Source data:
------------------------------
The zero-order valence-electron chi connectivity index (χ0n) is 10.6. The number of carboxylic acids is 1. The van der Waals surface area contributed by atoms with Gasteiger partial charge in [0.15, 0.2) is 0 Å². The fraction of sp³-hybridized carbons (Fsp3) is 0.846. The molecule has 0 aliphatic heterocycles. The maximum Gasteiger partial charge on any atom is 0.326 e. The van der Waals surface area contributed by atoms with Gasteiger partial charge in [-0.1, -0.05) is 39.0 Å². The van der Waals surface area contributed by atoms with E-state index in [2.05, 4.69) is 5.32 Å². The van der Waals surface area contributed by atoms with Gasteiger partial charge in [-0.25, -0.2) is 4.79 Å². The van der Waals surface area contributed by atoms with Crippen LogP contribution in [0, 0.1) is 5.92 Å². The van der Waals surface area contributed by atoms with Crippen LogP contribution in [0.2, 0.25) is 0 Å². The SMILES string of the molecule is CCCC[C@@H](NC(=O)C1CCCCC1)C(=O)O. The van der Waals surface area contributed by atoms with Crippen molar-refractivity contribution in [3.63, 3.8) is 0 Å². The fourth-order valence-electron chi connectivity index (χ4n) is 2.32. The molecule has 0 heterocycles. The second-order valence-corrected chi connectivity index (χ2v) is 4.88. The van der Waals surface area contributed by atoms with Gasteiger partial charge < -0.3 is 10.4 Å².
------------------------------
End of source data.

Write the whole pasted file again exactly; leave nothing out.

The zero-order valence-electron chi connectivity index (χ0n) is 10.6. The number of carboxylic acids is 1. The van der Waals surface area contributed by atoms with Gasteiger partial charge in [0.15, 0.2) is 0 Å². The fraction of sp³-hybridized carbons (Fsp3) is 0.846. The molecule has 0 aliphatic heterocycles. The maximum Gasteiger partial charge on any atom is 0.326 e. The van der Waals surface area contributed by atoms with Gasteiger partial charge in [-0.1, -0.05) is 39.0 Å². The van der Waals surface area contributed by atoms with E-state index in [2.05, 4.69) is 5.32 Å². The van der Waals surface area contributed by atoms with Gasteiger partial charge in [-0.25, -0.2) is 4.79 Å². The van der Waals surface area contributed by atoms with Crippen LogP contribution in [0, 0.1) is 5.92 Å². The van der Waals surface area contributed by atoms with Crippen LogP contribution in [0.2, 0.25) is 0 Å². The SMILES string of the molecule is CCCC[C@@H](NC(=O)C1CCCCC1)C(=O)O. The van der Waals surface area contributed by atoms with Crippen molar-refractivity contribution in [3.63, 3.8) is 0 Å². The fourth-order valence-electron chi connectivity index (χ4n) is 2.32. The molecule has 0 heterocycles. The second-order valence-corrected chi connectivity index (χ2v) is 4.88. The van der Waals surface area contributed by atoms with Gasteiger partial charge < -0.3 is 10.4 Å².